Regional

Bike Ban

Little London High students barred from commuting on bike taxis

BY ANTHONY LEWIS
Observer West writer

Thursday, October 10, 2019

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LITTLE LONDON, Westmoreland — AS of Monday, Little London High School students will no longer be able to commute to or from school on bike taxis following a decision by the board of governors of the institution for the practice to cease.

The decision to impose the ban was taken last Thursday after a series of accidents involving a number of the illegal bike taxis that transport students to schools in the area.

“The decision has been made and will be enforced without any apology. A total ban on all bikes coming to Little London High School transporting students will be implemented effective Monday the 14th of October 2019,” stressed Garfield James, principal.

The ban will not only affect bike taxi operators, but also parents who transport their children on motorcycles to and from school.

As an alternative, the school says a shuttle system comprising licensed private motor vehicles and the school's own bus, will transport students from the Little London square to the school free of cost, between the hours of 7:00 am and 8:10 am, and also after school in the afternoons.

And while not citing details, James made it clear that sanctions will be imposed on students who fail to comply with the new rule, stressing that the school will not reverse its decision.
“The fact is that I don't have the legal authority to police any bike on the road, but I have legal authority as a school over the students who are students of this institution. Hence, the application of sanction is directly aimed at the students,” the principal argued.

James has been principal at Little London High for more than seven years.

He noted that while the bikers do provide a service, their general disregard for the Road Traffi Act has got out of hand.

“Despite the valuable service that they provide, it has reached a situation where it is now a crisis; a time bomb waiting to explode based on what is happening now. The bikers have taken over the roadway from the [Little London] square to the school where they traverse through the community of Top Road to get to Little London High School without any regard for the law as it relates to the traffic act. There is total disregard for how they transport students,” James said.

“We have always tried to extend our hand in support towards the bikers in terms of the service that they provide [because] the reality is if the students don't come to school, then they can't learn. The reality is, if they don't come to school on time, then it affects their classes, and the holistic development of those students are adversely affected,” he argued further.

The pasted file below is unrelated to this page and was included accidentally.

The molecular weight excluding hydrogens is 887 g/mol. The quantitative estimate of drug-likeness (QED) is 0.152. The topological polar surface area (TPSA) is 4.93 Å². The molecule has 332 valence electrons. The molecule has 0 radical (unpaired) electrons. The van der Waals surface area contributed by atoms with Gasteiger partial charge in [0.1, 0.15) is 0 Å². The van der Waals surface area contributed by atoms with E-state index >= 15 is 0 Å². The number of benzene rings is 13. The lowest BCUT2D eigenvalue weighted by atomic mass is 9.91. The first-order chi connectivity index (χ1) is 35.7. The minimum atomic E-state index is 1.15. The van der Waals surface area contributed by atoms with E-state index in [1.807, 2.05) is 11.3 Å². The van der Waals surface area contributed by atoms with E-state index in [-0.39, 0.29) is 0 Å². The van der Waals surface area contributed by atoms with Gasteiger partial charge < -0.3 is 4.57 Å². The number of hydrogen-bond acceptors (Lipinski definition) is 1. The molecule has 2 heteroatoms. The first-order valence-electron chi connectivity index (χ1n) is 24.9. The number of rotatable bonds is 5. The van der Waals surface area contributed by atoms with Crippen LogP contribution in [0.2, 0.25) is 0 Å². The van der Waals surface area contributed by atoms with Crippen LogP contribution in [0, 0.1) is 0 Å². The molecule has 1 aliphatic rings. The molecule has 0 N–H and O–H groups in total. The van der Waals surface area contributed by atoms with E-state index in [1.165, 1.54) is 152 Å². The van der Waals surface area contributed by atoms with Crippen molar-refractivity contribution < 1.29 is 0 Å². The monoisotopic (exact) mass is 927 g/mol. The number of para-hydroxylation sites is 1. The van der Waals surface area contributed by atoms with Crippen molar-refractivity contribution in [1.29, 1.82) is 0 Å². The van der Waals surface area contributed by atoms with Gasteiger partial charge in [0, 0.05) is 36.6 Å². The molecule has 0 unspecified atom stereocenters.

In an effort to address the issue, the school has previously partnered with the police who have tried on numerous occasions to meet with the bikers and encourage them to comply with the Road Traffic Act. Director of the Road Safety Unit in the Ministry of Transport and Mining, Kenute Hare, has also tried to educate the bikers on the proper use of the roads.
But despite these efforts, behaviour on the roads shown no improvement, and the number of bike taxis in operation has increased significantly.

The Jamaica Observer West was told that teachers and other staff members have suffered losses at the hands of bike taxi operators who have reportedly slammed motorcycles into their vehicles.

Last term, a student was mowed down by a motorcycle was she awaited public transportation in front of a supermarket in the town to take her home. The driver was reportedly performing stunts on the main road when the incident occurred.


The 14-year-old student suffered severe head injuries, a spinal cord injury, fractured ribs, punctured lungs, and broken hands and feet. She is crippled, bed-ridden, and is no longer able to attend school.

The accused biker, meanwhile, was reportedly charged for driving a motorcycle without the necessary documentation, paid his fine and is now back on the streets.

“She is not able to speak. A doctor is offering physiotherapy, but to be honest, it doesn't look favourable based on her current condition. She is not able to sit up on her own or anything,” disclosed Latoya Flemming, the school's dean of discipline.

And to add insult to injury, the teenager's family lost their house in a fire three months after the tragic incident.
The school has since embarked on fund-raising activities to assist.

“The law does not allow for much because, as it is now, justice can only be served if the parents move towards taking out a civil suit against the driver of the bike and without that, then there is nothing much that can be done legally as it relates to seeking justice or compensation, “James said as he bemoaned the plight of the teenager.


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